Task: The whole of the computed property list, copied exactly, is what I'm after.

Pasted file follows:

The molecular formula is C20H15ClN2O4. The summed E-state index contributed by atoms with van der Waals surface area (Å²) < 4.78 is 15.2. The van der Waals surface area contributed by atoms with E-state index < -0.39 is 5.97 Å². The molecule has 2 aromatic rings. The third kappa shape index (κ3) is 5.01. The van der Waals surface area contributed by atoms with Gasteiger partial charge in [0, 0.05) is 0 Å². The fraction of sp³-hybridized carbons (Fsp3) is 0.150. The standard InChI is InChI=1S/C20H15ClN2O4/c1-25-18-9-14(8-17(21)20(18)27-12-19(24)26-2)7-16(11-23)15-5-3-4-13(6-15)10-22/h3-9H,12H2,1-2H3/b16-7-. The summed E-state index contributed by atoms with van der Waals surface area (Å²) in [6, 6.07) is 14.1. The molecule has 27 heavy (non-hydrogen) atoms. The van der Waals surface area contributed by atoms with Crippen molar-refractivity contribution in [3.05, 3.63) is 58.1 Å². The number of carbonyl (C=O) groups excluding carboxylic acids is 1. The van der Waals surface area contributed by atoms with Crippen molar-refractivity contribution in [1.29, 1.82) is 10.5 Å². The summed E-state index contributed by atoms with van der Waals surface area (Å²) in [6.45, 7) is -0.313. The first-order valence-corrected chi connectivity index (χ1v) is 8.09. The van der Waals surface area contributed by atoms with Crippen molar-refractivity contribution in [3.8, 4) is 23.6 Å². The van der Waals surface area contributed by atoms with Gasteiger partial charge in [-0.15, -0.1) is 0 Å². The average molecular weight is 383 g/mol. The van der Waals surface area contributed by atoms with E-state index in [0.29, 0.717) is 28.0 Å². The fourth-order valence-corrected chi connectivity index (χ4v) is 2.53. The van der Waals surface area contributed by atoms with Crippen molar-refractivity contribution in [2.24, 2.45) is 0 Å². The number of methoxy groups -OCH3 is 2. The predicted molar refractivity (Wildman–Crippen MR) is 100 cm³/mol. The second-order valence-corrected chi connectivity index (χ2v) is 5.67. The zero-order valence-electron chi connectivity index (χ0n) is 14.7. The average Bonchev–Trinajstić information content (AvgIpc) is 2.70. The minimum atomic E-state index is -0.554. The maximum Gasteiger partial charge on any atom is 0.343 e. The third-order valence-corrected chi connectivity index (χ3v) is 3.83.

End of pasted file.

The molecular formula is C20H15ClN2O4. The summed E-state index contributed by atoms with van der Waals surface area (Å²) < 4.78 is 15.2. The van der Waals surface area contributed by atoms with E-state index < -0.39 is 5.97 Å². The molecule has 2 aromatic rings. The third kappa shape index (κ3) is 5.01. The van der Waals surface area contributed by atoms with Gasteiger partial charge in [0, 0.05) is 0 Å². The fraction of sp³-hybridized carbons (Fsp3) is 0.150. The standard InChI is InChI=1S/C20H15ClN2O4/c1-25-18-9-14(8-17(21)20(18)27-12-19(24)26-2)7-16(11-23)15-5-3-4-13(6-15)10-22/h3-9H,12H2,1-2H3/b16-7-. The summed E-state index contributed by atoms with van der Waals surface area (Å²) in [6, 6.07) is 14.1. The molecule has 27 heavy (non-hydrogen) atoms. The van der Waals surface area contributed by atoms with Crippen molar-refractivity contribution in [3.05, 3.63) is 58.1 Å². The number of carbonyl (C=O) groups excluding carboxylic acids is 1. The van der Waals surface area contributed by atoms with Crippen molar-refractivity contribution in [1.29, 1.82) is 10.5 Å². The summed E-state index contributed by atoms with van der Waals surface area (Å²) in [6.45, 7) is -0.313. The first-order valence-corrected chi connectivity index (χ1v) is 8.09. The van der Waals surface area contributed by atoms with Crippen molar-refractivity contribution in [3.8, 4) is 23.6 Å². The van der Waals surface area contributed by atoms with Gasteiger partial charge in [-0.15, -0.1) is 0 Å². The average molecular weight is 383 g/mol. The van der Waals surface area contributed by atoms with E-state index in [0.29, 0.717) is 28.0 Å². The fourth-order valence-corrected chi connectivity index (χ4v) is 2.53. The van der Waals surface area contributed by atoms with Crippen molar-refractivity contribution in [2.24, 2.45) is 0 Å². The number of methoxy groups -OCH3 is 2. The predicted molar refractivity (Wildman–Crippen MR) is 100 cm³/mol. The second-order valence-corrected chi connectivity index (χ2v) is 5.67. The zero-order valence-electron chi connectivity index (χ0n) is 14.7. The average Bonchev–Trinajstić information content (AvgIpc) is 2.70. The minimum atomic E-state index is -0.554. The maximum Gasteiger partial charge on any atom is 0.343 e. The third-order valence-corrected chi connectivity index (χ3v) is 3.83.